After being home for a couple of days, I am still adjusting in all areas. First off, I am so jet lagged. I cannot seem to get back on my normal sleep schedule. Now with school started and deadlines and due dates already approaching, being sleep deprived is affecting my productivity. In addition to school starting, as soon as I got back up to Duluth, I had to get out my planner and plan out my week and make a to do list. This is completely opposite from “Thai time” where I was simply just living in the moment. If I had a choice I would much rather live the Thai way, but I know with my busy schedule I would loose my mind.
Aside from school starting and being tired, I find myself having a little bit of reverse culture shock. Although three weeks isn’t a huge amount of time to be away, it was enough time to change my perspective and feel comfortable in a different culture. I am used to seeing many Thai people and having them look at me because I was the minority, and when I did see other Caucasian people it was almost automatic to want to ask them where they were from, because often times they were from the states or Europe. This was exciting as a foreigner. Now back home I see Caucasians and people may think I am crazy if I asked where they are from. And even though Thailand was busy, especially Bangkok, there was no attitude involved with the busyness. For example, in traffic there is road rage here that people in Thailand don’t have. It is going to take some time to adjust.
Most importantly, this was such a great learning experience in all areas. It simply became clearer to me that I love learning, and being a prospective teacher that is probably a good thing. I love learning about myself, what and who I value, what I believe, and what really makes me happy. Apart from growing within myself, I also love learning academically. I want to be a well-rounded person with knowledge in many areas. This trip was a great eye opener on my perspectives about life and who I am and want to be. I am grateful for the professors, new friends, and sister I got to spend this life-changing trip with. Thank you!
Although it is my wish for everyone to go on this trip and make memories and experiences of their own, I would like to share a little advice to make the trip just a little bit better than mine, but I am not sure if that is possible. 🙂
First and foremost, be open-minded and willing to learn and grow! This in my opinion is crucial. You will be pushed outside of your comfort zone to do, see, smell, taste, and feel things you have never done before. Be open to immerse yourself into the culture and take in the many things that Thailand has to offer. You can form and opinion of something after you have tried it and it can be either good or bad, but please try it first. When you are being pushed outside your levels, this is when the most learning and growing occurs. It will scary at first, but remember you may never be able to do something like this again so make the most of it while you are there. I am a true believer in that you get out of it what you put into it and this held true for my trip to Thailand. I was truly open and ready to learn and grow and that is why I believe I had such an amazing experience. Being open to step outside the box will make your time in Thailand even better and your experiences much more memorable.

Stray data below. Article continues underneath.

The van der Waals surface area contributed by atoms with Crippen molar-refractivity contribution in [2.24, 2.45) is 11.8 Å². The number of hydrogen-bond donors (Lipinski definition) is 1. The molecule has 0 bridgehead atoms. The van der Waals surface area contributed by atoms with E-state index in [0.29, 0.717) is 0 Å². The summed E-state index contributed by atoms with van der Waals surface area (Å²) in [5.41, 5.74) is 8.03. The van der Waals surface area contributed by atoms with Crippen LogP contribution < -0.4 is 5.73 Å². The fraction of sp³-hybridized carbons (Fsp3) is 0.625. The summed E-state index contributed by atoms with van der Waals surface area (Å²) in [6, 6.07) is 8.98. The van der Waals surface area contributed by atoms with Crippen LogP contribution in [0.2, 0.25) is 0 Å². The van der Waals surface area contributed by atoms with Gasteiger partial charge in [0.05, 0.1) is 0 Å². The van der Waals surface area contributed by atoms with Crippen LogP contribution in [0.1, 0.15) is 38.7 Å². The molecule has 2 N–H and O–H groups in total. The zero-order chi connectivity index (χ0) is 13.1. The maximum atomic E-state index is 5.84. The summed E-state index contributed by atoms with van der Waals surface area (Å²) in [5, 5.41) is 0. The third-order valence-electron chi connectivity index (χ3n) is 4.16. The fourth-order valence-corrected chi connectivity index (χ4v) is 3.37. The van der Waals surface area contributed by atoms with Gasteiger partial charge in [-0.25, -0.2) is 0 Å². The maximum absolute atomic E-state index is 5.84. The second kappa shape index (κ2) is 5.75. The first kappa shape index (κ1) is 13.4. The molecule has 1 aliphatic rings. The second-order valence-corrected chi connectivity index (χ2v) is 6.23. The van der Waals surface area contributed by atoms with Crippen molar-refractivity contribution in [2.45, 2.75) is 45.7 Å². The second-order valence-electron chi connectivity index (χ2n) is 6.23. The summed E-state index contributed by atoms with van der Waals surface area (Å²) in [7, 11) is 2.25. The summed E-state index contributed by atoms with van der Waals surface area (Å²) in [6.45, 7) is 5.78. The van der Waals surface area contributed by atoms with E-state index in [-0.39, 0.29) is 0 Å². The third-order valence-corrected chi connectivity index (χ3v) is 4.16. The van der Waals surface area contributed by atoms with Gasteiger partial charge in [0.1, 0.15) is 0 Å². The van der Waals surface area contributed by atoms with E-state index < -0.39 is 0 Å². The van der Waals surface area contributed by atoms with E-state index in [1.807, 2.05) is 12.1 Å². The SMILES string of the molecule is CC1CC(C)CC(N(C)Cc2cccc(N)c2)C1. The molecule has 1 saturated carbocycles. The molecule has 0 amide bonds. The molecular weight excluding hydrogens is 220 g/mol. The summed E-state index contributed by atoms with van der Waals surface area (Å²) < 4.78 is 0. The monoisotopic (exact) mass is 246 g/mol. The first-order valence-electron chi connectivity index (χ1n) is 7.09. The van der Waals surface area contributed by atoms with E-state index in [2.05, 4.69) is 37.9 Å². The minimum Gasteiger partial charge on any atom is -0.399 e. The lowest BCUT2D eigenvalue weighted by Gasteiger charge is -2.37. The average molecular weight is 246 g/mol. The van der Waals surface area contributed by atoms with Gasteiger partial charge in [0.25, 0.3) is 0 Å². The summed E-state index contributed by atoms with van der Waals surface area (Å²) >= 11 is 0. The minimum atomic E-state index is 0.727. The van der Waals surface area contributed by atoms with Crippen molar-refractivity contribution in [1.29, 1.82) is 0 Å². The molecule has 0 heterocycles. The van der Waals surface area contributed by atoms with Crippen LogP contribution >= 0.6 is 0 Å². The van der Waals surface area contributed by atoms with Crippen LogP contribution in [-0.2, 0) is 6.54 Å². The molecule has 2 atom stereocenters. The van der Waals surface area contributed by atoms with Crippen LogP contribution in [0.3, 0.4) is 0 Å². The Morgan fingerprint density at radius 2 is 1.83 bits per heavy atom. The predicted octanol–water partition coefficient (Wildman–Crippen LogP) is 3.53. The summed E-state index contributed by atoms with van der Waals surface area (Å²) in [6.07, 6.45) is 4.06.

Secondly, journal everyday. This may be difficult because the days get long and busy and at the end of the day you may be exhausted, but sooner you do it you will be able to remember exactly what you were thinking and feeling and get it down on paper. You will also not only be able to look back at it five years later and realize how great your experiences were, but you will also be able to look back at it a week later and the memories will stay fresh. Just in general it may be helpful to document everything. Make a quote book of the crazy things people in your group say or quotes that you hear in a lecture that really inspire you. You will truly appreciate it later.
There are many pieces of advice that could be said, but being willing to grow is what will truly make this trip uniquely yours!
After reading my traveling counterparts submissions, it is difficult to think of original responses, but I will do my best! First of all, every person will take something different away from this experience which may be either good or bad. From my Thailand experience, you MUST keep an open mind! You have to be ready for just about anything and everything. Second, go with the flow and live in the moment. If you have a difficult time changing destinations or plans on the fly, you will most likely get frustrated. This trip has taught me so many things that I would have never learned in school and despite its harsh price tag, it is worth every dollar. I not only gained a deeper and broader perspective on life, but I made some long-lasting relationships that I am greatly appreciative of.